Particularly as there are other explanations. Consider this: when reading about the 4th Crusade one is likely to recall the image of the blind 90 year old doge, Enrico Dandolo, stepping ashore onto a bloody Constantinople rock to the deafening (he was not yet deaf) noise of thousands of men clashing, screaming, heaving, swiping, swearing, dying, bemoaning, of women screaming in terror, or future explosions the battle insistently beckoned, or immediately look up at the wily, acrobatic Venezians, there masts makeshift boarding planks, or mathematically oriented, determine the number of dead required to successfully storm and take a certain tower…What you will not read of is the goings on in the Hagia Sophia. And so when Dandolo began this bizarre, revolting venture by calling on subjects of the Istrian peninsula and citizens of Trieste and Muggia in a panic sought to pacify the old murderer with elaborate shows of humble adoration, one is not likely to imagine the scenes so far as to include San Giusto, even if there is actually some chance that, if the doge were indeed invited ashore to be feted, San Giusto may have been the chosen site for a banquet and obsequies.

And unlike Hagia Sophia, San Giusto does not stand out to most self-sufficient visitors to Trieste. If it did, I would have seen it and asked after it. It is an old castle near shore after all. Quite likely when it was built, this problem was not foreseen. But over time, especially concentrated Hapsburgher time, numerous buildings of bulk and height came to line the shore of the port and move towards the hills, surrounding San Giusto entirely, so that by now the castle is far closer to the sea (where the riva runs a line sw to ne) than to the eastern boundaries of the city. I’ll illustrate this in a moment, but first, to supplement the nature of such oddities I offer this photo for consideration:

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Trieste seen from the first Servola off-ramp.

Cities of broad shoulders and industry, cities of industrial birth and skyscraping adolescence, even premature sulfuric old age, suffer little aesthetic damage from incongruity. After admiring the finest skyscapers of Chicago, one does not find the related conglomeration of plants built to convert raw materials into gold turning the skies of Gary, Indiana, death-greened colors that mirror Lake Erie’s cast just before the fire breaks out. Old cities don’t have that luxury. The modern stands out as in the above picture of the back of a grocery store, a plain brick building, sports stadia with their lights, apartment blocks, a relatively modern hospital in the back ground. It is by no means a pretty picture. (Fear not entirely for the vagaries of the sea plump for the ghosts of their land structures, imbue them with ghostly wonder.) Yet ugly that picture may be, Servola is integral to Trieste, as I found when I began driving there three or four times a week to meet people whose son and my own engage in an obscure rite I am not at liberty to reveal.  But that particular picture is here in relation to San Giusto for it includes a remarkable structure I only recently identified. That brick building is the Risiera di San Sabba, the only operative crematorium in Italy during World War II. This is upsetting to many Triestini, quite naturally. In fact, one necessary acquaintance, Normanno, became highly agitated when I explained that I had procured the photo, taken by my photographer. ‘I will invite you and your entire family to dinner and then take you to San Giusto…’ he objected. He did not understand, he claimed, why this building had a place in my book. Interestingly, two days later I just happened to discover that he had once taken his daughter to Risiera di San Sabba as an object lesson of some sort. (You think your life is bad…) Of course, I had read much about Risiera di San Sabba, and knew it was somewhere within a couple miles of where it is and had intended to visit at some point, when this book dictated. After all, the worst sort of katabasis may be either dying in such a place or surviving confinement there. Yet I found out it was part of my routine in a sense during the whole time I was meditating on San Giusto and what it meant that I had never focused on the place. Normanno argued that Risiera di San Sabba may as well not have been there at all. ‘The Germans did that, not the Italians.’ Now this is sensitive topical territory we will negotiate often in this book. For now, I will say that yes, Germans did, predominantly, ‘do’ that; but they did that with their own SS, Ukrainian SS, Austrian SS, and Italian SS. Why so disturbed so nationalistically? The gauleiter of the littoral at the time was Odilon Globocnik, a murderous swine who was half-Slovene and half-Hungarian. I can’t speak for Hungarians, but I know that no Slovene feels shame or complicity because of the involvement of the bloodthirsty Globocnik’s paternity. The engineer in charge of building the crematorium at the old rice husking plant was German, a serious man known for his many human-killing ovens, chiefly in Polish territories, Erwin Lambert. I suggest that for Normanno a walk through the Risiera di San Sabba would serve as a healthy katabatic experience, and given the torments endured at the risiera, the child’s skull kicked in, the elderly man beaten to death, the slaughtered, gassed, humiliated, rat-bitten, burned alive, the permanently traumatized,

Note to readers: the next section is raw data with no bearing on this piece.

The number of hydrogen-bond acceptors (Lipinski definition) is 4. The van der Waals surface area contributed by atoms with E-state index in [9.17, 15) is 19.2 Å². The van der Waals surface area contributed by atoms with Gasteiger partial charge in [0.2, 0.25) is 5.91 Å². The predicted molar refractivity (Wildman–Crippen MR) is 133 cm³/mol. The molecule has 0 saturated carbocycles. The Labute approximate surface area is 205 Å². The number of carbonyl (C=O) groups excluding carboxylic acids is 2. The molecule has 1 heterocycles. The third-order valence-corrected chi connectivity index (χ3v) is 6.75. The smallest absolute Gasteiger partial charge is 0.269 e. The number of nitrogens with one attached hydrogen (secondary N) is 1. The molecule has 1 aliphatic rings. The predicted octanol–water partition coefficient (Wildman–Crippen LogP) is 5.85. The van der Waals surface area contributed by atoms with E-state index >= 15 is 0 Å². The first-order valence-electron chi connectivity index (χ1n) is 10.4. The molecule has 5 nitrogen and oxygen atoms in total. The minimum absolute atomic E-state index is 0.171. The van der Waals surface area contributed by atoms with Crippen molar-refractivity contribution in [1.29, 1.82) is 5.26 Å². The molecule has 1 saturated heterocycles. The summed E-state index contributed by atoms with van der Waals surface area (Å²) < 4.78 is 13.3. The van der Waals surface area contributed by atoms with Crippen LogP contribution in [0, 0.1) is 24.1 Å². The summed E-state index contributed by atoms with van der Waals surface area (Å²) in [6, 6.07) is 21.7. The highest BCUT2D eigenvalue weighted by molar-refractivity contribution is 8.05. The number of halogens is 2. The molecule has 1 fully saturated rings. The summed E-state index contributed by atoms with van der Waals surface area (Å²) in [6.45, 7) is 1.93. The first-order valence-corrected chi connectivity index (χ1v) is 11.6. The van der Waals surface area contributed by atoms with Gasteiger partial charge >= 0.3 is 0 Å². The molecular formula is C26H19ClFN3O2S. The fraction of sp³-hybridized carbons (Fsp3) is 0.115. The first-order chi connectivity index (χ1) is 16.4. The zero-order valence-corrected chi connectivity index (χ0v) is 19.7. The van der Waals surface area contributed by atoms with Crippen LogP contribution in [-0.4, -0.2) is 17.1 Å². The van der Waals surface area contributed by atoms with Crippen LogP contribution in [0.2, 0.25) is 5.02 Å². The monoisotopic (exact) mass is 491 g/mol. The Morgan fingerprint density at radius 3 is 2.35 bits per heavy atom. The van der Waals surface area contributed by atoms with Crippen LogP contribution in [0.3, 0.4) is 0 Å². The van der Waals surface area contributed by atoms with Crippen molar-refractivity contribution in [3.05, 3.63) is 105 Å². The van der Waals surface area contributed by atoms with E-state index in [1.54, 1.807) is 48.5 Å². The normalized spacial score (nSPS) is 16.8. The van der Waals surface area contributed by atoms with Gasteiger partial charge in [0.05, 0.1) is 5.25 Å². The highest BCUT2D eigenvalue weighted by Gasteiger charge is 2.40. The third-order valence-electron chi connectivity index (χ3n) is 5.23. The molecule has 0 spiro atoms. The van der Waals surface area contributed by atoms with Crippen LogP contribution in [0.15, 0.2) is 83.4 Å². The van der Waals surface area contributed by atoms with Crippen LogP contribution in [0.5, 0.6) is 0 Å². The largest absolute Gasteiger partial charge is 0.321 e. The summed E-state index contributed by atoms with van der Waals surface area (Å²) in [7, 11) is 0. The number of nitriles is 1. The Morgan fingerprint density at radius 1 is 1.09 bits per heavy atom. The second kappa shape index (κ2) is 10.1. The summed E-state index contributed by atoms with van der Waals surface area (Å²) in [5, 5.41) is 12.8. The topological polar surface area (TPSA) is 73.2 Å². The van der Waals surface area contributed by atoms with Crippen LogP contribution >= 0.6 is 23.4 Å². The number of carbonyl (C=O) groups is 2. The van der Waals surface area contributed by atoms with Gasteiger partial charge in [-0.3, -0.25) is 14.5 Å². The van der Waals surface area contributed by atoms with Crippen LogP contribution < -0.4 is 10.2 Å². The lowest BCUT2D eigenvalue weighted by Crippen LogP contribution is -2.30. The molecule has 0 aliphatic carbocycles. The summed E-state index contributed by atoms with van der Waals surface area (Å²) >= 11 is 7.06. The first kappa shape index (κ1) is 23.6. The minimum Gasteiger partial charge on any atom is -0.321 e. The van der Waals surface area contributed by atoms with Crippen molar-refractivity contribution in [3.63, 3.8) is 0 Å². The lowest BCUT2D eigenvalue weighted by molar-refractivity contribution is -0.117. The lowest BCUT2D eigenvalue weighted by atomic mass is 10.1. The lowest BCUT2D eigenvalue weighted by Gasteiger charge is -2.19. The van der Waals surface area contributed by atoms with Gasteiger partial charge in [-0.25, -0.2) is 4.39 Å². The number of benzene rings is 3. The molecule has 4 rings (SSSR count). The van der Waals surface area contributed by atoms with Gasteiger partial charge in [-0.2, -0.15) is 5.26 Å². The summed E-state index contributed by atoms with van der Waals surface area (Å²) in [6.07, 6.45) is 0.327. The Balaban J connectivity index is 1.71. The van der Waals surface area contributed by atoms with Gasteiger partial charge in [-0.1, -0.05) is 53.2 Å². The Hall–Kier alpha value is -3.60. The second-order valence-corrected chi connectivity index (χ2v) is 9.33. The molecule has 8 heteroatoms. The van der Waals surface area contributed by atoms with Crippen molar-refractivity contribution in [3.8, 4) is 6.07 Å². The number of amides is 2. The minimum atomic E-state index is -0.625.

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A necessary pause for beauty that survived all the monstrosities visited upon Trieste and those people in, out and throughout the town.